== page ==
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Santa Monica City Council to Consider $3.7 Million in Routine Expenses

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By Jason Islas
Lookout reporter

March 18, 2014 -- New on-board computers for firefighters, replacement parts for bus engines and new recycling bins top the list of $3.7 million in routine expenses the Santa Monica City Council will consider at the start of its meeting Tuesday.

Topping the list of expenses is an agreement with California-based Cummins Pacific, LLC, which could top out at $1.8 million over the next three years.

Under the agreement, Cummins Pacific would supply the parts needed to repair the engines of Santa Monica's fleet of natural-gas buses.

“Cummins CNG (Compressed Natural Gas) gas engines are environmentally friendly engines that produce 95 percent less harmful exhaust gases than diesel operating engines,” staff said.

“They are electronically controlled to optimize fuel usage and to generate the least amount of harmful pollutants,” staff said.

In order to ensure that the engines meet state and federal emissions rules, staff said, it's vital the City use “genuine Original Equipment Manufacturer parts.”

Santa Monica's firefighters could soon have new computers in their emergency vehicles if the City Council approves a $275,000 deal with Lehr Automotive.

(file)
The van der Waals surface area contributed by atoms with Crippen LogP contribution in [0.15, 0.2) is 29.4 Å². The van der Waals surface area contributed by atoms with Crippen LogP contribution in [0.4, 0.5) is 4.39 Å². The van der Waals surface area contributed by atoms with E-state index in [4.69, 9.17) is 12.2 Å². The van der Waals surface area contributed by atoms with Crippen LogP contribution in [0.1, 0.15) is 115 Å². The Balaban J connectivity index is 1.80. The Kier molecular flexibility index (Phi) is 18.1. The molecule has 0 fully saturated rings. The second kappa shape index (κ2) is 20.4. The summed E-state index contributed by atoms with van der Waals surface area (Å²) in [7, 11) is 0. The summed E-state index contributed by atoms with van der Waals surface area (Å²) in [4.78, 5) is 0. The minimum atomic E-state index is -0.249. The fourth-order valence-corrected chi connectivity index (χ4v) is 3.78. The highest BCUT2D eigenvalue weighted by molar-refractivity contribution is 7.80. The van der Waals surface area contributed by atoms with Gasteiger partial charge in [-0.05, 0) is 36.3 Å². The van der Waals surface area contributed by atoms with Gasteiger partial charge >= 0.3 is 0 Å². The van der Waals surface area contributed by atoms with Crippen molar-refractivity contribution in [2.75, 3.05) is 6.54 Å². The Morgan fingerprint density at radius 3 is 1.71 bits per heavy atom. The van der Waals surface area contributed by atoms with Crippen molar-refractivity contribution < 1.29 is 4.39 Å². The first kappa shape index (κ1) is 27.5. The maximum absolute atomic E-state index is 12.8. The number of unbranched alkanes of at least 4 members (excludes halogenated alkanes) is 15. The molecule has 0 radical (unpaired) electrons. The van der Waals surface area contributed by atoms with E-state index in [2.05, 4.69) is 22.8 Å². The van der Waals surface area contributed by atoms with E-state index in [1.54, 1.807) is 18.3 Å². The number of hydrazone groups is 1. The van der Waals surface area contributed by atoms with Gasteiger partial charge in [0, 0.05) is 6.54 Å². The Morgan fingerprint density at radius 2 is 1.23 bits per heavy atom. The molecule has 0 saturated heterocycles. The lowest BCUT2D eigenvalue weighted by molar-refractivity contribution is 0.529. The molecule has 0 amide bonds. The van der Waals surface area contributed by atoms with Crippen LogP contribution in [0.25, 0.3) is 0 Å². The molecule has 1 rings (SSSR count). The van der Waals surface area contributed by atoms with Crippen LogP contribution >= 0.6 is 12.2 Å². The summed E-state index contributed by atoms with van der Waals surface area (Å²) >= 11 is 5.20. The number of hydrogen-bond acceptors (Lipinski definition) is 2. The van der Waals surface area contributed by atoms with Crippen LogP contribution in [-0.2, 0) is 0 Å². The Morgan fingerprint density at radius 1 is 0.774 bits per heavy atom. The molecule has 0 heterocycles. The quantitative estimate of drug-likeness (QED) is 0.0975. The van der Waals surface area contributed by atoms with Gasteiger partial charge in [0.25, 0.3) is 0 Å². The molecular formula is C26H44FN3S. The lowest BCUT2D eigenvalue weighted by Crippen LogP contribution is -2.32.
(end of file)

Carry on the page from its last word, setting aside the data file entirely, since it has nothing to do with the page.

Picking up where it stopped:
The computers would replace the department’s on-board computers installed in 2006 that are coming to the end of their useful lives, staff said.

“These computers allow responders to communicate with the dispatch center and others, access critical information, complete necessary reports and view pre-incident plans,” staff said.

The deal would also cover the cost of installing the computers. It would also include five years of maintenance and accidental damage protection, according to City officials.

The City Council will also consider spending $296,000 over the next three years to replace 150 of the City's metal recycling bins each year.

While the City prefers to use plastic recycle bins, the metal bins are more compact and fit into tighter enclosures and alley ways, staff said.

In addition, the Council will look at spending another $170,000 studying the potential environmental impacts of Santa Monica's nascent Downtown Specific Plan.

The draft plan, which will outline the parameters of all future development in the economic heart of the city, was released last February and the City tapped AMEC Environment & Infrastructure, Inc. to draft the State-mandated environmental impact report (EIR).

AMEC's original $601,000 contract was funded by a grant from Los Angeles County Metropolitan Transportation Authority (Metro).

“An amendment to the contract is needed to complete the remaining required tasks in the scope such as responding to comments received during the public review period, and making any necessary revisions,” staff said.

“Additionally, since the preparation of the DSP Program EIR began, additional coordination and meetings beyond what was originally scoped have been required between the City and AMEC to address key community issues of concern,” they said.

The City Council could also spend $114,635 on water conservation efforts when it considers extending its contract with ConserveTrack, LLC, a California-based company, to continue providing licensing, hosting, support and maintenance of the City's water-conservation tracking software.
“In addition to tracking the water conservation projects and programs, ConserveTrack can generate detailed reports that include estimated and actual water savings,” staff said.

“These reports are used by staff to report on goals and to comply with grant reporting requirements and bi-annual state reporting requirements.”


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